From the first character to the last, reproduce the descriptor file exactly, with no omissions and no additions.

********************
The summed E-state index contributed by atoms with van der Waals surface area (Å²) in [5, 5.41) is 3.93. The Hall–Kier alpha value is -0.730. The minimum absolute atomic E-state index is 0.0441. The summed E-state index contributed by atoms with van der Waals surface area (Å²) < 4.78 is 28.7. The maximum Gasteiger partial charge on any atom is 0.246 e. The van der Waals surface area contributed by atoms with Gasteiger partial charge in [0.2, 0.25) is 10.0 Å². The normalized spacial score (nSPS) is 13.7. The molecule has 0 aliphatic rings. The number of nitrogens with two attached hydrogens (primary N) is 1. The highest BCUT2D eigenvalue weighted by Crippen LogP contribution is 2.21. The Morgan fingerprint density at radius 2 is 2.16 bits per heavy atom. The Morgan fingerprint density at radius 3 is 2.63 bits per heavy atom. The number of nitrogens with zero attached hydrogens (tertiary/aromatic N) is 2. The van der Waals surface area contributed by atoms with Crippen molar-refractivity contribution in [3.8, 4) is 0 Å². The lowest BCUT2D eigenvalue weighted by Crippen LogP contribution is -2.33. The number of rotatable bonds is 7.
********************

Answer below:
The summed E-state index contributed by atoms with van der Waals surface area (Å²) in [5, 5.41) is 3.93. The Hall–Kier alpha value is -0.730. The minimum absolute atomic E-state index is 0.0441. The summed E-state index contributed by atoms with van der Waals surface area (Å²) < 4.78 is 28.7. The maximum Gasteiger partial charge on any atom is 0.246 e. The van der Waals surface area contributed by atoms with Gasteiger partial charge in [0.2, 0.25) is 10.0 Å². The normalized spacial score (nSPS) is 13.7. The molecule has 0 aliphatic rings. The number of nitrogens with two attached hydrogens (primary N) is 1. The highest BCUT2D eigenvalue weighted by Crippen LogP contribution is 2.21. The Morgan fingerprint density at radius 2 is 2.16 bits per heavy atom. The Morgan fingerprint density at radius 3 is 2.63 bits per heavy atom. The number of nitrogens with zero attached hydrogens (tertiary/aromatic N) is 2. The van der Waals surface area contributed by atoms with Crippen molar-refractivity contribution in [3.8, 4) is 0 Å². The lowest BCUT2D eigenvalue weighted by Crippen LogP contribution is -2.33. The number of rotatable bonds is 7.